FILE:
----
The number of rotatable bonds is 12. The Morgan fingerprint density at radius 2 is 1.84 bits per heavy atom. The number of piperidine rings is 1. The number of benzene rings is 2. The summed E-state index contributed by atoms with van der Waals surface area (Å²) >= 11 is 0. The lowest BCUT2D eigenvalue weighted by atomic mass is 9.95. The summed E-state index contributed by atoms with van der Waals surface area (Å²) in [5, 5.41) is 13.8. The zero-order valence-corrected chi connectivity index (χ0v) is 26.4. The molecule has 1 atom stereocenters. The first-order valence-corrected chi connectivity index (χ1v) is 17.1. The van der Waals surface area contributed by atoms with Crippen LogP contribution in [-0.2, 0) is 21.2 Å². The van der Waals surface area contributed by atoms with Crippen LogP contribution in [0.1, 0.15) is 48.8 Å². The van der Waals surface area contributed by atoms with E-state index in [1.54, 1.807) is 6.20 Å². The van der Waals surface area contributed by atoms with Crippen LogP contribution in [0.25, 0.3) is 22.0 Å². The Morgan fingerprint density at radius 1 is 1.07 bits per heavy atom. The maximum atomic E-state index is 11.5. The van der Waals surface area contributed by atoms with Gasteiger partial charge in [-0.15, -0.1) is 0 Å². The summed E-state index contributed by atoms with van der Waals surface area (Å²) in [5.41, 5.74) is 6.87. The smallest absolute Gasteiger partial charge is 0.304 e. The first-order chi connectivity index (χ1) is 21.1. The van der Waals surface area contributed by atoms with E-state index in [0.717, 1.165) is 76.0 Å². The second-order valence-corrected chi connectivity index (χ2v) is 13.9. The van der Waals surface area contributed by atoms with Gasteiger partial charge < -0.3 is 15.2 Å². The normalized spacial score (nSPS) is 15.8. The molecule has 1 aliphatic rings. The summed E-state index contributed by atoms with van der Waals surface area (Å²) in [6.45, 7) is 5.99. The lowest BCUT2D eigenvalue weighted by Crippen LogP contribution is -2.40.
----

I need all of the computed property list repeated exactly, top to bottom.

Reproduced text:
The number of rotatable bonds is 12. The Morgan fingerprint density at radius 2 is 1.84 bits per heavy atom. The number of piperidine rings is 1. The number of benzene rings is 2. The summed E-state index contributed by atoms with van der Waals surface area (Å²) >= 11 is 0. The lowest BCUT2D eigenvalue weighted by atomic mass is 9.95. The summed E-state index contributed by atoms with van der Waals surface area (Å²) in [5, 5.41) is 13.8. The zero-order valence-corrected chi connectivity index (χ0v) is 26.4. The molecule has 1 atom stereocenters. The first-order valence-corrected chi connectivity index (χ1v) is 17.1. The van der Waals surface area contributed by atoms with Crippen LogP contribution in [-0.2, 0) is 21.2 Å². The van der Waals surface area contributed by atoms with Crippen LogP contribution in [0.1, 0.15) is 48.8 Å². The van der Waals surface area contributed by atoms with E-state index in [1.54, 1.807) is 6.20 Å². The van der Waals surface area contributed by atoms with Crippen LogP contribution in [0.25, 0.3) is 22.0 Å². The Morgan fingerprint density at radius 1 is 1.07 bits per heavy atom. The maximum atomic E-state index is 11.5. The van der Waals surface area contributed by atoms with Gasteiger partial charge in [-0.15, -0.1) is 0 Å². The summed E-state index contributed by atoms with van der Waals surface area (Å²) in [5.41, 5.74) is 6.87. The smallest absolute Gasteiger partial charge is 0.304 e. The first-order chi connectivity index (χ1) is 21.1. The van der Waals surface area contributed by atoms with E-state index in [0.717, 1.165) is 76.0 Å². The second-order valence-corrected chi connectivity index (χ2v) is 13.9. The van der Waals surface area contributed by atoms with Gasteiger partial charge < -0.3 is 15.2 Å². The normalized spacial score (nSPS) is 15.8. The molecule has 1 aliphatic rings. The summed E-state index contributed by atoms with van der Waals surface area (Å²) in [6.45, 7) is 5.99. The lowest BCUT2D eigenvalue weighted by Crippen LogP contribution is -2.40.